Transport Secretary insists contractor is to blame for Aberdeen bypass delay

© Darrell Benns/Cabro Aviation/HJS HelicoptersThe new bridge at Dyce over the River Don
The new bridge at Dyce over the River Don

Contractors behind the AWPR project have not been “entirely straight” with the Scottish Government, the Transport Secretary Michael Matheson today claimed.

In an interview with the Evening Express, he heaped pressure on the building firms behind the

Transport Secretary Michael Matheson has put pressure on the bypass firms

bypass to open the already completed 31.5km section from Craibstone to Stonehaven and Charleston as soon as possible.

It comes after Mr Matheson revealed to Holyrood yesterday that the £750 million project has been delayed yet again and is now targeting an opening date in December after defects were found at the new bridge over the River Don.

Mr Matheson laid the blame squarely with the contractors for the project – a joint venture between Balfour Beatty and Galliford Try known as Aberdeen Roads Limited – for holding this up after failing to grant a variation to the original contract.

Speaking to the Evening Express, the transport secretary said that section of road “could be opened up” but said there is “no provision” in the contract to allow that to happen.

Earlier this week, Mr Matheson said he spoke to Peter Truscott, chief executive of Galliford Try, to receive an update on the progress they were making discussing the issue with lenders.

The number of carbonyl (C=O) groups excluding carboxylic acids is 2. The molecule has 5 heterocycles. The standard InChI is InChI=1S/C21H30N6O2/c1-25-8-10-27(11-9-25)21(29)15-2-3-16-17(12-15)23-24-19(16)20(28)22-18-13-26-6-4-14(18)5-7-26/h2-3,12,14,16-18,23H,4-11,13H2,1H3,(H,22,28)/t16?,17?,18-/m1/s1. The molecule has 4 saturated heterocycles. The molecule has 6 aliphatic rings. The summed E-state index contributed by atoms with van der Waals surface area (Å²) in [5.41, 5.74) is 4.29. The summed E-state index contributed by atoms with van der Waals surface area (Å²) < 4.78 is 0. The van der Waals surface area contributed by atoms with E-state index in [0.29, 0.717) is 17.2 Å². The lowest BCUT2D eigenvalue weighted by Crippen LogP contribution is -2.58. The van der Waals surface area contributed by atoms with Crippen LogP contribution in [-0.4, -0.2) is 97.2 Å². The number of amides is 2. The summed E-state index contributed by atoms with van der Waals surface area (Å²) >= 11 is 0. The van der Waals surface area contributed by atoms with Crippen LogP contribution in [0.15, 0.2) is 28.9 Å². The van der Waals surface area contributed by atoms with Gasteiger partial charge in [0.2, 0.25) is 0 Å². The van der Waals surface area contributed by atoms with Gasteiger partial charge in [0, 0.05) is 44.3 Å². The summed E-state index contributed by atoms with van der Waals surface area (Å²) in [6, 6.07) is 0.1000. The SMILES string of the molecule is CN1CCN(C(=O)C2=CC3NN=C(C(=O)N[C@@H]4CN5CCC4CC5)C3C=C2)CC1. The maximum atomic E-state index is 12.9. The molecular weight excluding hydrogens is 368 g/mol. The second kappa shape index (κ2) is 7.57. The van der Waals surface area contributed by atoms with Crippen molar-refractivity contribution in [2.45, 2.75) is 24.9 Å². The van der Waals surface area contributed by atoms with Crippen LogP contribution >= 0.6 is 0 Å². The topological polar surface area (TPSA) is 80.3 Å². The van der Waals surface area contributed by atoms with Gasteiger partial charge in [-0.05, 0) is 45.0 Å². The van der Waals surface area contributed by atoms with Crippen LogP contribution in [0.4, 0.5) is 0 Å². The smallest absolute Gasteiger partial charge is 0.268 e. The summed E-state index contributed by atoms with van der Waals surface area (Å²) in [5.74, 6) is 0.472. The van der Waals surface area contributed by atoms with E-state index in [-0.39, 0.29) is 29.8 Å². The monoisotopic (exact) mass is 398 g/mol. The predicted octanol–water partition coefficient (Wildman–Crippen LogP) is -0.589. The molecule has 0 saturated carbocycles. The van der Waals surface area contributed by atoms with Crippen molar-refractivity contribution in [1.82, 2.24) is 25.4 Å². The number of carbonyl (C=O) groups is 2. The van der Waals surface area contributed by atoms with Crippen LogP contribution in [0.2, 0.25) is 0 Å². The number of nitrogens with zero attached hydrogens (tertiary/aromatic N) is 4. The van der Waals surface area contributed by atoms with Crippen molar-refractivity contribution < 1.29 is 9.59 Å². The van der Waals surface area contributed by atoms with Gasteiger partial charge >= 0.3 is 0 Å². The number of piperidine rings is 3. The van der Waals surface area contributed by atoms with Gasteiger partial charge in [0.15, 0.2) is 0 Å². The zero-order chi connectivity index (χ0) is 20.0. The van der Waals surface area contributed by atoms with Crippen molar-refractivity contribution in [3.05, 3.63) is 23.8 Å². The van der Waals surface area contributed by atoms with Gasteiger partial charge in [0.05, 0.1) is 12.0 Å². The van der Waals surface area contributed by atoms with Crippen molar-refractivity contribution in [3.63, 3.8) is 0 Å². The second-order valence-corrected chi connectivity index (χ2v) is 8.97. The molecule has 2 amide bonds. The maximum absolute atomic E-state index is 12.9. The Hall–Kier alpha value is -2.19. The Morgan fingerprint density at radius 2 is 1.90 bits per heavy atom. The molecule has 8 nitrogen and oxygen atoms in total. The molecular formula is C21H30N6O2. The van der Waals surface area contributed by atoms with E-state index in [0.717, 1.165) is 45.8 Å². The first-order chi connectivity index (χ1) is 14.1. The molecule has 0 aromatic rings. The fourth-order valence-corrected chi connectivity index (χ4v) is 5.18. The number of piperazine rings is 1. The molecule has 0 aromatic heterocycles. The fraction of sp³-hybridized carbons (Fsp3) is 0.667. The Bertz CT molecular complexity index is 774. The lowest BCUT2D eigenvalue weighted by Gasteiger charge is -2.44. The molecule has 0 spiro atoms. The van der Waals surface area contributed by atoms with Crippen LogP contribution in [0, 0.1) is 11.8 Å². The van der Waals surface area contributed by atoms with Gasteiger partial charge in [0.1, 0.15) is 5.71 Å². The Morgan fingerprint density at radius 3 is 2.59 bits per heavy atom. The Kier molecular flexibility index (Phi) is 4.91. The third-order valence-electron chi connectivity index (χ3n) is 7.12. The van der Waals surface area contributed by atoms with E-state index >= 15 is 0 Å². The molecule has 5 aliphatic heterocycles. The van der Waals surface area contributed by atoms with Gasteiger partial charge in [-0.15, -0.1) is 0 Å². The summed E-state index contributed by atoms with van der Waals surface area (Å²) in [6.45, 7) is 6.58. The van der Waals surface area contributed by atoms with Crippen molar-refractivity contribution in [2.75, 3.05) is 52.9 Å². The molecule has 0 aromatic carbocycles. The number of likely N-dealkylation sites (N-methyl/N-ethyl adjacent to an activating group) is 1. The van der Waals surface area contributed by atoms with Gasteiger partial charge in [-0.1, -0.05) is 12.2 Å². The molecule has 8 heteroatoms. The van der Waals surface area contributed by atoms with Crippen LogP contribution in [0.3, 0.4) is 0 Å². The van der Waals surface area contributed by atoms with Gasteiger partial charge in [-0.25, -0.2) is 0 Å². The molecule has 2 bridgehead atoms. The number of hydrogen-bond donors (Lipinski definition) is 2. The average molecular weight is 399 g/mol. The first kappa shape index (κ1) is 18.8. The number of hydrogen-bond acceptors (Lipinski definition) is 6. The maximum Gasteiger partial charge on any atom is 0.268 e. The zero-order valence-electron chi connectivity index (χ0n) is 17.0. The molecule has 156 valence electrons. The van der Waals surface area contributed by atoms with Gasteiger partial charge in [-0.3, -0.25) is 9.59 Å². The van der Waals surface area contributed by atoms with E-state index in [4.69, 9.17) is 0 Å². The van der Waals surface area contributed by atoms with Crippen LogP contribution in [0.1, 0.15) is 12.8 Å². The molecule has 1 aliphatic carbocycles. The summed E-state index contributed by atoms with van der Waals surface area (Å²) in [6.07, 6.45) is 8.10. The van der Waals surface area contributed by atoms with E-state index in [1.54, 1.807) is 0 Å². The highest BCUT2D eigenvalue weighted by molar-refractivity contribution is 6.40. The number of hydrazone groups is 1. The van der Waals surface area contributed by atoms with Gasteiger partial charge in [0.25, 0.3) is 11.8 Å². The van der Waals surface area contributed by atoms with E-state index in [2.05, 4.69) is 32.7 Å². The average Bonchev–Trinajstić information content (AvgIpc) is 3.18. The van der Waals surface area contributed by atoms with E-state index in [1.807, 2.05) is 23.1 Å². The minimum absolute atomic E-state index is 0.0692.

He claims Mr Truscott confirmed to him that Aberdeen Roads Limited (ARL) was making the “necessary changes” to the contract to open the section but received a letter yesterday morning which suggested ARL had yet to agree to open this section of the road and to inform its lenders.

MSP: ‘Scottish Government and contractors should ‘bash heads together’ to get AWPR sections open’

Mr Matheson, who has called for an urgent meeting with the contractors, said: “This suggests to me that the contractors have not been entirely straight on the matter and I have made it clear in my response to the contractor that I find that completely unacceptable.

“I’m not prepared to have a contractor say one thing on Monday and then on the Thursday to change their position.

“The issue is not our lack of desire to have that variation, it’s the lack of response from the contractor to make that happen.

“It’s up to the contractor to agree to that opening. There is no provision for it to be simply opened. There’s a clear way we can resolve this matter through a variation and we’ve been pursuing that for a considerable period of time now.”

When asked why the contractor was reluctant to make the changes to the contract, Mr Matheson said: “That’s a question which you will need to put to them.”

Throughout the duration of the project, contractors have refused to comment directly to the press due to the “partnering nature” of the project, with all requests instead being put to the government agency Transport Scotland.

When pressed on a definitive opening date, Mr Matheson said they couldn’t be “firm” about the time frame but said contractors believe the whole route could be open by December, adding that would “hopefully” be the case. He said: “At this stage it is dependent on a number of factors. The weather could have an impact.”

He told MSPs that the Scottish Government’s “primary responsibility” must be to ensure these works are completed safely to the required quality standards.

He added the River Don Crossing section would not open until Transport Scotland officials were confident this is the case, with the contractor working hard to repair the defects and ARL working to identify a new date for when the bridge will be ready.

 

Breaking